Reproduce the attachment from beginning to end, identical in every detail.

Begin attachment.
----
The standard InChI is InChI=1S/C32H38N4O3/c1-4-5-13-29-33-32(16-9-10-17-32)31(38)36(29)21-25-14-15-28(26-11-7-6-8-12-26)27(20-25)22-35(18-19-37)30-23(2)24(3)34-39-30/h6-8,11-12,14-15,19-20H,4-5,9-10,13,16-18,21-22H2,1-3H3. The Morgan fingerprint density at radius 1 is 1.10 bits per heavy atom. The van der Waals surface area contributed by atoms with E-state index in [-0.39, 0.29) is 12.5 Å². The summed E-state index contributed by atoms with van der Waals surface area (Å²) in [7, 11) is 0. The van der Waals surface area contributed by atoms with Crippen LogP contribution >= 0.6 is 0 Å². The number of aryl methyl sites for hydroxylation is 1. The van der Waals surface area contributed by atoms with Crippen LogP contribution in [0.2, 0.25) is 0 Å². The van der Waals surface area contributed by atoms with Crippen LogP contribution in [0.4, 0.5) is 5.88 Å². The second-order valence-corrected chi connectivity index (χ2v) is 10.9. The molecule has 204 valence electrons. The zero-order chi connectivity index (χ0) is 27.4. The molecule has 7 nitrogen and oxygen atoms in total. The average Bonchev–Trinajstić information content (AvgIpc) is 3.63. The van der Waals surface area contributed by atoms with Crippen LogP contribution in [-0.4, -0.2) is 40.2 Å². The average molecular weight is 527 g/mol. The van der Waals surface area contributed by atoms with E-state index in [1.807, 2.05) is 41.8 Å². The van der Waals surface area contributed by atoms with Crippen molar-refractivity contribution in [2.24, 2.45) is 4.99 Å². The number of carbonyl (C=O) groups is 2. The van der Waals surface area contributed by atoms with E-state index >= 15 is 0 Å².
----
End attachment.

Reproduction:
The standard InChI is InChI=1S/C32H38N4O3/c1-4-5-13-29-33-32(16-9-10-17-32)31(38)36(29)21-25-14-15-28(26-11-7-6-8-12-26)27(20-25)22-35(18-19-37)30-23(2)24(3)34-39-30/h6-8,11-12,14-15,19-20H,4-5,9-10,13,16-18,21-22H2,1-3H3. The Morgan fingerprint density at radius 1 is 1.10 bits per heavy atom. The van der Waals surface area contributed by atoms with E-state index in [-0.39, 0.29) is 12.5 Å². The summed E-state index contributed by atoms with van der Waals surface area (Å²) in [7, 11) is 0. The van der Waals surface area contributed by atoms with Crippen LogP contribution >= 0.6 is 0 Å². The number of aryl methyl sites for hydroxylation is 1. The van der Waals surface area contributed by atoms with Crippen LogP contribution in [0.2, 0.25) is 0 Å². The van der Waals surface area contributed by atoms with Crippen LogP contribution in [0.4, 0.5) is 5.88 Å². The second-order valence-corrected chi connectivity index (χ2v) is 10.9. The molecule has 204 valence electrons. The zero-order chi connectivity index (χ0) is 27.4. The molecule has 7 nitrogen and oxygen atoms in total. The average Bonchev–Trinajstić information content (AvgIpc) is 3.63. The van der Waals surface area contributed by atoms with Crippen LogP contribution in [-0.4, -0.2) is 40.2 Å². The average molecular weight is 527 g/mol. The van der Waals surface area contributed by atoms with E-state index in [1.807, 2.05) is 41.8 Å². The van der Waals surface area contributed by atoms with Crippen molar-refractivity contribution in [2.24, 2.45) is 4.99 Å². The number of carbonyl (C=O) groups is 2. The van der Waals surface area contributed by atoms with E-state index >= 15 is 0 Å².